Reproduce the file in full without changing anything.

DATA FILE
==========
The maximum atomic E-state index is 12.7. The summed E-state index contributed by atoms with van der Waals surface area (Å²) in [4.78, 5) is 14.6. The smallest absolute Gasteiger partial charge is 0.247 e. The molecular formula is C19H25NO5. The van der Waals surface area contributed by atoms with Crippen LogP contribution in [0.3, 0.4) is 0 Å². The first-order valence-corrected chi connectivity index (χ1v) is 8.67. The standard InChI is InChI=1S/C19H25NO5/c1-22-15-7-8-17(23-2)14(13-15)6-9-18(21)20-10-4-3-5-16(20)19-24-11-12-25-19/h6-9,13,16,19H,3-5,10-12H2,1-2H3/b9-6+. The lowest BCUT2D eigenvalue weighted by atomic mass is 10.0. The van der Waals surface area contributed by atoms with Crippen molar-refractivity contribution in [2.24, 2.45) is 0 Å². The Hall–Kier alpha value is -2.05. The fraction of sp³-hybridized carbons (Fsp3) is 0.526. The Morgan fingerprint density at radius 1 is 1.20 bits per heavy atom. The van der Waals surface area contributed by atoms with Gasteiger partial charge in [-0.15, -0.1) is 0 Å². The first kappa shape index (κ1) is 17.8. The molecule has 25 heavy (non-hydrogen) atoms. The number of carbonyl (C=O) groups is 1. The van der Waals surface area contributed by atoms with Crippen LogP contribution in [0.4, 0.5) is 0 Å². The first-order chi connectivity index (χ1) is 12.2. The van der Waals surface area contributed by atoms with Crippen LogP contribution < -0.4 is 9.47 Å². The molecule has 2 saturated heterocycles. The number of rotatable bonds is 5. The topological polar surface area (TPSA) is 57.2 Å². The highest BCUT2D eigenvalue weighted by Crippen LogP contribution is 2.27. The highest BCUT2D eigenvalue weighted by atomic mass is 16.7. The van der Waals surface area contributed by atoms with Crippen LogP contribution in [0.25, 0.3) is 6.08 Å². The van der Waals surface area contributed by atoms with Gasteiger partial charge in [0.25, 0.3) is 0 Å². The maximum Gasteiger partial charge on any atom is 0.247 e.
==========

The maximum atomic E-state index is 12.7. The summed E-state index contributed by atoms with van der Waals surface area (Å²) in [4.78, 5) is 14.6. The smallest absolute Gasteiger partial charge is 0.247 e. The molecular formula is C19H25NO5. The van der Waals surface area contributed by atoms with Crippen LogP contribution in [0.3, 0.4) is 0 Å². The first-order valence-corrected chi connectivity index (χ1v) is 8.67. The standard InChI is InChI=1S/C19H25NO5/c1-22-15-7-8-17(23-2)14(13-15)6-9-18(21)20-10-4-3-5-16(20)19-24-11-12-25-19/h6-9,13,16,19H,3-5,10-12H2,1-2H3/b9-6+. The lowest BCUT2D eigenvalue weighted by atomic mass is 10.0. The van der Waals surface area contributed by atoms with Crippen molar-refractivity contribution in [2.24, 2.45) is 0 Å². The Hall–Kier alpha value is -2.05. The fraction of sp³-hybridized carbons (Fsp3) is 0.526. The Morgan fingerprint density at radius 1 is 1.20 bits per heavy atom. The van der Waals surface area contributed by atoms with Gasteiger partial charge in [-0.15, -0.1) is 0 Å². The first kappa shape index (κ1) is 17.8. The molecule has 25 heavy (non-hydrogen) atoms. The number of carbonyl (C=O) groups is 1. The van der Waals surface area contributed by atoms with Crippen LogP contribution in [0.4, 0.5) is 0 Å². The first-order chi connectivity index (χ1) is 12.2. The van der Waals surface area contributed by atoms with Crippen LogP contribution < -0.4 is 9.47 Å². The molecule has 2 saturated heterocycles. The number of rotatable bonds is 5. The topological polar surface area (TPSA) is 57.2 Å². The highest BCUT2D eigenvalue weighted by Crippen LogP contribution is 2.27. The highest BCUT2D eigenvalue weighted by atomic mass is 16.7. The van der Waals surface area contributed by atoms with Crippen LogP contribution in [0.25, 0.3) is 6.08 Å². The van der Waals surface area contributed by atoms with Gasteiger partial charge in [0.25, 0.3) is 0 Å². The maximum Gasteiger partial charge on any atom is 0.247 e.